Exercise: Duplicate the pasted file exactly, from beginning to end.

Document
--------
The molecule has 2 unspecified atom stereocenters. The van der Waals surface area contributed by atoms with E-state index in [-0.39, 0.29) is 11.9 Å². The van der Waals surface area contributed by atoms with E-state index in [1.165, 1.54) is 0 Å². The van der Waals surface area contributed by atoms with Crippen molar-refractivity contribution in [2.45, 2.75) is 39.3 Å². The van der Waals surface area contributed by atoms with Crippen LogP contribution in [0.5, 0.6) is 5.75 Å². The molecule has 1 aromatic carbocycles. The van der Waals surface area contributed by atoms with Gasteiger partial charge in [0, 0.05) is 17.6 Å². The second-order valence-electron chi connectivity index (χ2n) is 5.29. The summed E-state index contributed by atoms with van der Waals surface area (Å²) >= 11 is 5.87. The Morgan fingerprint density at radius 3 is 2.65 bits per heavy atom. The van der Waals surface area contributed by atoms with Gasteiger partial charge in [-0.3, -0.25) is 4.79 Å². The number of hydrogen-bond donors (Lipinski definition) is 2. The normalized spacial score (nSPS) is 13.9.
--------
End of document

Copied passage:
The molecule has 2 unspecified atom stereocenters. The van der Waals surface area contributed by atoms with E-state index in [-0.39, 0.29) is 11.9 Å². The van der Waals surface area contributed by atoms with E-state index in [1.165, 1.54) is 0 Å². The van der Waals surface area contributed by atoms with Crippen molar-refractivity contribution in [2.45, 2.75) is 39.3 Å². The van der Waals surface area contributed by atoms with Crippen LogP contribution in [0.5, 0.6) is 5.75 Å². The molecule has 1 aromatic carbocycles. The van der Waals surface area contributed by atoms with Gasteiger partial charge in [0, 0.05) is 17.6 Å². The second-order valence-electron chi connectivity index (χ2n) is 5.29. The summed E-state index contributed by atoms with van der Waals surface area (Å²) >= 11 is 5.87. The Morgan fingerprint density at radius 3 is 2.65 bits per heavy atom. The van der Waals surface area contributed by atoms with Gasteiger partial charge in [-0.3, -0.25) is 4.79 Å². The number of hydrogen-bond donors (Lipinski definition) is 2. The normalized spacial score (nSPS) is 13.9.